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April 24, 2007

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Reference ID Created Released Classification Origin
07KYIV975 2007-04-24 15:23 2011-08-30 01:44 CONFIDENTIAL Embassy Kyiv

DE RUEHKV #0975/01 1141523
P 241523Z APR 07

C O N F I D E N T I A L SECTION 01 OF 02 KYIV 000975 
E.O. 12958: DECL: 04/24/2017 
KYIV 00000975  001.2 OF 002 
Classified By: DCM for reasons 1.4(a,b,d). 
1. (C) Summary. Major political forces in Kyiv were 
relatively quiet on April 24 with all eyes still on the 
Constitutional Court where the Cabinet of Ministers 
representative Nimchenko continued to present the coalition's 
case.  Echoing the presentation of Rada representatives, 
Nimchenko argued that President Yushchenko should be limited 
to a specific list of powers spelled out in the constitution 
and that he should have consulted the Court before issuing a 
decree dissolving the Rada.  The other two CabMin reps, 
Lukash and Kondyk, announced that they would not participate 
in the proceedings although Lukash asked to submit a 40-page 
written brief outlining her arguments; the justices will 
consider this request at a later time.  The Court also made a 
late-in-the-day decision to continue the hearing as long as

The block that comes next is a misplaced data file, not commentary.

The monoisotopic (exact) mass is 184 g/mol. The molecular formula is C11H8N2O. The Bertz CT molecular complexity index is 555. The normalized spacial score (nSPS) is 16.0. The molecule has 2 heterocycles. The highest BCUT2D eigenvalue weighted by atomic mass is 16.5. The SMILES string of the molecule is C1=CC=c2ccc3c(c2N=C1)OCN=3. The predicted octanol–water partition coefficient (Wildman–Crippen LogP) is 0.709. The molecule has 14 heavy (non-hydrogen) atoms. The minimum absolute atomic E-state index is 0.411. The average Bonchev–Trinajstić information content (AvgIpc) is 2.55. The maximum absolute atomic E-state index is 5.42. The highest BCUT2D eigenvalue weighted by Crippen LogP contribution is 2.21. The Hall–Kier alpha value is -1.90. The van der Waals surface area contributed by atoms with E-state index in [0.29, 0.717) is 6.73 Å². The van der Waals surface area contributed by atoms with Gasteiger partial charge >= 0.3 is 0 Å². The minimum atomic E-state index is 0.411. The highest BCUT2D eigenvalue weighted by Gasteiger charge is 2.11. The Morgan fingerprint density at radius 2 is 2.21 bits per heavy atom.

needed to get the CEC representative's testimony completed 
the same day.  PM Yanukovych and Our Ukraine MP Ruslan 
Knyazevych both suggested publicly that the Court may rule by 
Friday April 27, before the upcoming five-day weekend for the 
May 1 holiday; some observers suggest that the CC may go into 
closed door final deliberations as early as April 25.  The 
Central Election Commission (CEC) remained inquorate by an 
expanding sick-out of five coalition-selected commissioners. 
Politicians traded rumors and accusations, including that 
Moroz might lose his Speaker's seat in a political compromise 
and that the Cabinet was spending down the government's 
reserve fund in order to not be able to pay for early Rada 
elections should the CC validate Yushchenko's decree. 
2. (C) Comment:  Although Nimchenko is a former 
Constitutional Court justice, his semi-offensive jokes and 
blustery style appeared to grate on some justices.  The 
attempted drop-out by Lukash and Kondyk may be a coalition